Whilst Sidhu himself was always humble, it was this self-confidence and almost cheekiness that made him much-loved.
Using a rap inspired beat, Sidhu sings gracefully and provides fans with brash lyrics to bellow out at concerts and live performances.
The music video itself was also very unique. Inspired by the likes of Kendrick Lamar and Drake, the photographic motion shots leave you in a trance.
Sidhu Moose Wala has drawn relation to hip hop legend 2Pac for his ability to inspire and create in a similar iconic fashion.
But ‘Badfella’ is an ode to how influenced Sidhu was by 2Pac’s era of music.
In the 90s, musicians like Dr Dre, Snoop Dogg and Eazy E, used a popular high pitch synth that carries the melody in their songs.
It is heard in historical songs like ‘Nuthin’ but a “G” Thang’ (1992) and ‘Real Muthaphuckkin G’s’ (1993).
In typical daring style, the Punjabi singer uses this old school tool nicknamed the ‘West Coast gangsta flute’.
With rumbling bass, raw lyrics and diverse rhythms, Sidhu graced the scene with an emphatic song that referenced a different side of the talented musician.
The release of ‘Tochan’ went viral across social media and within four days of its release, it surpassed 10 million YouTube views.
It has gone on to achieve over a monumental 257 million views and it’s not hard to see why.
The best Sidhu Moose Wala songs were ones where he captured the very essence of his being. This track does that by setting the visuals in Punjab.
The use of tractors is an ode to the Indian farmers and the lyrics highlight that real happiness is where someone grows up.
The project detaches itself from the materialistic objects that we see in other Sidhu videos and focuses on the importance of staying grounded.
An avid fan, Jas D, revealed his feelings after hearing the song, stating:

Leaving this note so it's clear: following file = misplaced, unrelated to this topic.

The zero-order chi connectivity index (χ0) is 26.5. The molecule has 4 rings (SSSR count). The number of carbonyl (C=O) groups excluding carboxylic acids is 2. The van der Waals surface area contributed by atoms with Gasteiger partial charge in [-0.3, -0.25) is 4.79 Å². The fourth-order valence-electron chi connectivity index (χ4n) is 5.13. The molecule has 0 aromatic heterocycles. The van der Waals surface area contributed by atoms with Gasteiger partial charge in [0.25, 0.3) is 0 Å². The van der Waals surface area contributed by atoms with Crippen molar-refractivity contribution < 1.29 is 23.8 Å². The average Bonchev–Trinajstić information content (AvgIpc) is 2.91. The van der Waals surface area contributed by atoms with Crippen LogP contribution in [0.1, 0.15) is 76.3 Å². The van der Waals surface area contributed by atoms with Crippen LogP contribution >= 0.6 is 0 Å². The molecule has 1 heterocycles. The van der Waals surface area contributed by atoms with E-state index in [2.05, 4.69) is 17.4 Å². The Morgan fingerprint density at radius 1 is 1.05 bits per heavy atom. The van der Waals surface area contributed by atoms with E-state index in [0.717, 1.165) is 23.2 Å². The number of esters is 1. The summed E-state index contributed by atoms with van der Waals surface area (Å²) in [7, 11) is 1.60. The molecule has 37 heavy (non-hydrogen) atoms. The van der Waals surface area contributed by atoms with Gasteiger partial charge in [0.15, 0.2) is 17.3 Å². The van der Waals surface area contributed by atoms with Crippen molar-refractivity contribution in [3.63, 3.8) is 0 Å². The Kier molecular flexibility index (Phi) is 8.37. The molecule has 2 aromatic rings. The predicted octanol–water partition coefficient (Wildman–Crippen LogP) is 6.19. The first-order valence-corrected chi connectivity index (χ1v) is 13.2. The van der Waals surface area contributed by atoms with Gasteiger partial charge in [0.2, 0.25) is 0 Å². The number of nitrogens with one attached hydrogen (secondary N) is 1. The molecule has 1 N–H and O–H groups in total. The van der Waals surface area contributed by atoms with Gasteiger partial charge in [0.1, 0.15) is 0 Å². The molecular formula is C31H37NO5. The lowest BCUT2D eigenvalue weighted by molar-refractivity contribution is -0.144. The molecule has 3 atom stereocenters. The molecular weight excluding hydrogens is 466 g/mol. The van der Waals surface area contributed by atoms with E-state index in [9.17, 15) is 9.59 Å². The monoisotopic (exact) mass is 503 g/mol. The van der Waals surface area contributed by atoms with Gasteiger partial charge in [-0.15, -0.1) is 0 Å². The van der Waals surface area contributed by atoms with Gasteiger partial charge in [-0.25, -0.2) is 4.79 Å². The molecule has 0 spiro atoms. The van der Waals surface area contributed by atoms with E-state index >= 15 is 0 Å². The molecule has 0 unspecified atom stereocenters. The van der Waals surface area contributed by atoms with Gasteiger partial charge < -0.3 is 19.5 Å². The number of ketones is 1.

“Your songs will always play, your lyrics will never be forgotten.”
“You completely changed the course of Punjabi music, Punjab is so proud of you and we will forever be grateful.”
The build-up of snares, energetic drops and Sidhu’s flow made this a chart-topping anthem.
Drawing upon a darker and more mysterious beat, Sidhu brought a hip hop vibe reminiscent of rappers 50 Cent and Eminem.
The icon wrote and composed the song which shows how influential he was over his own music.
That’s one aspect Sidhu didn’t lose – his authenticity and originality with each track.
The eery tone of the song is emphasised with a black and white music video which has over a whopping 139 million views.
But it’s really the powerful chords in the singer’s voice that saw it skyrocket across the world.
Fans adored the catchy chorus and Punjabi notes which elevated the song in the charts and emphasised why Sidhu set the benchmark for Indian hip hop.
‘Same Beef’ (2019)
Collaborating with Pakistani rapper, Bohemia, resulted in the huge single ‘Same Beef’ in which Sidhu penned the lyrics for the song.
Interestingly the track had actually leaked prior to the official release. The anticipation levels raised as many were excited to hear how both musicians sounded on ‘Same Beef’.
When the project finally came out, fans were amazed that the beat had changed compared to the leaked version.
Nonetheless, the dark and mysterious feeling of the instrumental complimented the abstract raps of Bohemia.
His deep tone and effortless flow paired nicely with Sidhu’s steep notes and vivid bhangra-style melodies.
Both artists are seen as pioneers of their genres. So there was no doubt that this collaboration was going to triumph.
‘Sohne Lagde’ (2019)
Canadian singer-songwriter, The PropheC, teamed up with Sidhu Moose Wala to make this huge romantic song.
The soft melody and gentle nature of ‘Sohne Lagde’ made it a hit for various fans whilst also becoming popular at weddings.